Shemini Atzeret / Simchat Torah (Judaism)

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An Overview of the Traditions and Customs of Shemini Atzeret and Simchat Torah


The holiday of Sukkot is followed by an independent holiday called "Shemini Atzeret." In Israel, this is a one-day holiday; in the Diaspora it is a two-dayShemini Atzeret / Simchat Torah (Judaism) holiday, and the second day is known as "Simchat Torah." This holiday is characterized by utterly unbridled joy, which surpasses even the joy of Sukkot. The joy reaches its climax on Simchat Torah, when we celebrate the conclusion – and restart – of the annual Torah-reading cycle.

 

These two days constitute a major holiday, when most forms of work are prohibited. On the preceding nights, women and girls light candles, reciting the appropriate blessings, and we enjoy nightly and daily festive meals, accompanied by the Kiddush. We don't go to work, drive, write, or switch on or off electric devices. We are permitted to cook and to carry outdoors (unless it is also Shabbat).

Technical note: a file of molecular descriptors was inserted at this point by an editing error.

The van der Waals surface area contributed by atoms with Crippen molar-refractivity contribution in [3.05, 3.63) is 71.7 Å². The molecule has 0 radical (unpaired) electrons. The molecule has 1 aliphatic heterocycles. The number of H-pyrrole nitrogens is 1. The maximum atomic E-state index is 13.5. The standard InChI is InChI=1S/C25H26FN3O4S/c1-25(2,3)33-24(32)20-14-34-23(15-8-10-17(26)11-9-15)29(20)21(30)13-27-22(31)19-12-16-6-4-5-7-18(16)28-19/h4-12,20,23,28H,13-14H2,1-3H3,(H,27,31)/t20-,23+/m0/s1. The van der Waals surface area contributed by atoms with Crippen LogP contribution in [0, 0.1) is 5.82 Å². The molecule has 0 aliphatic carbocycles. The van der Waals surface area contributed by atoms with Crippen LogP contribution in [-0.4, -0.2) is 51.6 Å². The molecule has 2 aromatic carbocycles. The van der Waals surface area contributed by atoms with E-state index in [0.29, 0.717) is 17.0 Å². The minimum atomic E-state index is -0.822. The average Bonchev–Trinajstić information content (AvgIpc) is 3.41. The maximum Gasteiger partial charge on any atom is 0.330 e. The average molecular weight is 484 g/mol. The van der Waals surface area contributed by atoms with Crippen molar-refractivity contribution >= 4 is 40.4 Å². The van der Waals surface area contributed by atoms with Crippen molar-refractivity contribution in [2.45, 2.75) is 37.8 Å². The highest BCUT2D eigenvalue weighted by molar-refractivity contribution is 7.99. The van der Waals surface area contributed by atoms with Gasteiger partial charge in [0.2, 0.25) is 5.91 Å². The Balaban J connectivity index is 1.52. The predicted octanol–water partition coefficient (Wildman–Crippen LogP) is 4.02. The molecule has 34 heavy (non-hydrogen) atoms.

The first day, Shemini Atzeret, features the prayers for rain, officially commemorating the start of the Mediterranean (i.e., Israeli) rain season, and the Yizkor (prayer supplicating G‑d to remember the souls of the departed).

 

We no longer take the Four Kinds, and we no longer mention Sukkot in the day's prayers; in the Diaspora, however, we do still eat in the sukkah (but without reciting the blessing on the sukkah).

 

The highlight of the second day, Simchat Torah ("The Joy of the Torah"), is the hakafot, held both on the eve and morning of Simchat Torah, in which we march and dance with Torah scrolls around the reading table in the synagogue. (In many synagogues, hakafot are also conducted on the eve of Shemini Atzeret.)

 

On this joyous day when we conclude the Torah, it is customary for every man to take part in the celebration by receiving an aliyah. The children too receive an aliyah!


Shemini Atzeret / Simchat Torah (Judaism)

Photo: virtualjerusalem.com

 

After the final aliyah of the Torah, we immediately begin a new cycle from the beginning of Genesis (from a second Torah scroll); this is because as soon as we conclude studying the Torah, G‑d's infinite wisdom, on one level, we immediately start again, this time to discover new and loftier interpretations.

 

(In the Land of Israel, the celebration and customs of these two days are compressed into one day).

 

 

Source: www.chabad.org